Florida No-Fault Divorces Are Not About Morality
Divorces in Florida are not designed to be morality plays. Unless the time-sharing of children is at stake, a spouse’s questionable behavior, including adultery, seldom matters. Even when children are involved, a parent’s “moral fitness” represents only one factor among many that a judge must consider when establishing a time-sharing schedule.
Of course, divorces involve two people that shared strong feelings towards each other. When a potential client meets me for the first time, their feelings are still raw, and their wounds are fresh and I expect a certain amount of emotion. But, as your divorce attorney, I would be doing a disservice to my clients if I did not explain that the Florida no-fault divorce process is not a place to establish guilt. Attempting to do so could damage their case for a fair distribution of assets, alimony, child support and child custody.
Why Divorcing Couples Should Control Their Emotions During a No-Fault Divorce
(1) Inflammatory Language Hurts Chances of a Mediated Settlement
Injecting inflammatory language in the divorce petition simply for the purpose of “putting it on the record” usually backfires, regardless of the merits of the accusation. Your spouse will naturally become even more infuriated, damaging the chances of a settlement at mediation and requiring a decision by a judge. Agreeing on a settlement is less risky than leaving it to a judge to make the decision and it costs much less in legal fees. Any experienced divorce attorney will only include these type of allegations in very specific situations when they can make a difference to the outcome.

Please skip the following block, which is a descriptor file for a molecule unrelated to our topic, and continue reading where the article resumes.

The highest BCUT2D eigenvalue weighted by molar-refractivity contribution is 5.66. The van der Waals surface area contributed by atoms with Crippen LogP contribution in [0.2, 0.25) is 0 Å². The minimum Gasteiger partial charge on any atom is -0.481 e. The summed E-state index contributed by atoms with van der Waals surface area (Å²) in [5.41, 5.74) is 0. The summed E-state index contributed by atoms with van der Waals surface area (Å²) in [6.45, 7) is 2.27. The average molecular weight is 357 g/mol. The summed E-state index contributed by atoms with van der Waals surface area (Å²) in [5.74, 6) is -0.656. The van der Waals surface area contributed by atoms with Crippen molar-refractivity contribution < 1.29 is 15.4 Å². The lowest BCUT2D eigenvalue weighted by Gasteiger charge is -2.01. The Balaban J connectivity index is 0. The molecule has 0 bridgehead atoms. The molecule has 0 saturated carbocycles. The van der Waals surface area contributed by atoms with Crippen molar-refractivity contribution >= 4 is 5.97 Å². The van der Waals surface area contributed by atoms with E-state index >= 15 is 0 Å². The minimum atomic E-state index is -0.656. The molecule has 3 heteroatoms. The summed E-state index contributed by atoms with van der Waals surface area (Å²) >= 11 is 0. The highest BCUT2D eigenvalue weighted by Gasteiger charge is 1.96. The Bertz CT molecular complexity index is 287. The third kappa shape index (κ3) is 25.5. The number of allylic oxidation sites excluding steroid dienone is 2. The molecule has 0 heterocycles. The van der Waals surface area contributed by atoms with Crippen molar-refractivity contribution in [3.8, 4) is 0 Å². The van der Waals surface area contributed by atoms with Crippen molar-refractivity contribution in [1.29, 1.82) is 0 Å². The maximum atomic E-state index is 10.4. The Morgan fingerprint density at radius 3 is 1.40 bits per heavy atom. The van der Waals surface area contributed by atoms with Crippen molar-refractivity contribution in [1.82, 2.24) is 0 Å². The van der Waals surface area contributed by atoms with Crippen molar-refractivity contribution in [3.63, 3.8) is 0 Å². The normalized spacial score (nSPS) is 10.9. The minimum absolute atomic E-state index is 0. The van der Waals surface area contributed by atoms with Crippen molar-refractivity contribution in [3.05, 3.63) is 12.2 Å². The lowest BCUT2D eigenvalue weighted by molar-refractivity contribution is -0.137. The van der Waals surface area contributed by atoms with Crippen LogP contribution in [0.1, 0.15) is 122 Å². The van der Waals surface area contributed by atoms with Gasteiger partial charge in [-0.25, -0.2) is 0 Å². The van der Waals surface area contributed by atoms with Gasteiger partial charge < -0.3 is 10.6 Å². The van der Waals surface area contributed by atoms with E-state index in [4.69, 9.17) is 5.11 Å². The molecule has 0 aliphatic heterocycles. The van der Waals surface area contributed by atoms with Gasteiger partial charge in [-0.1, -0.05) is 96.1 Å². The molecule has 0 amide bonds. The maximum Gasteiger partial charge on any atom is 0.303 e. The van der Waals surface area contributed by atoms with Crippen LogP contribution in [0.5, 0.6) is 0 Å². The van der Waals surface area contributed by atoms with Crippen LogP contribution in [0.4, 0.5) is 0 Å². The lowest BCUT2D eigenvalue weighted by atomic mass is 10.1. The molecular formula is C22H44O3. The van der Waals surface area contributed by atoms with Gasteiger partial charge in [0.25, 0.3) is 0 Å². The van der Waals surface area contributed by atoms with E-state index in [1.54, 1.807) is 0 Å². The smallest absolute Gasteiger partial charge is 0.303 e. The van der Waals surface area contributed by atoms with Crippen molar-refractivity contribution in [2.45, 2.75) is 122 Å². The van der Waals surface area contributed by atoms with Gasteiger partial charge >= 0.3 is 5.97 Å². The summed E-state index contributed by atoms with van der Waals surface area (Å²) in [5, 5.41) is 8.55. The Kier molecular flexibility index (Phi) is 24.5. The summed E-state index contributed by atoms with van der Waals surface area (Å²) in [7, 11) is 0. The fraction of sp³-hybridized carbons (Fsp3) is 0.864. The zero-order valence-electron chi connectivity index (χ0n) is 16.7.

Many of my Orlando divorce clients harbor considerable animosity towards their spouses. Regardless of how justified the animosities may be, they interfere with articulating what they want in a future judgment. Instead of thinking about how their common properties and responsibilities should be divided, some spend the majority of the initial consultation lamenting all of the horrible things that their spouses had done to them. This clouds their judgment. As many Florida divorce attorneys find themselves doing, I give them as much emotional counseling as I do legal advice.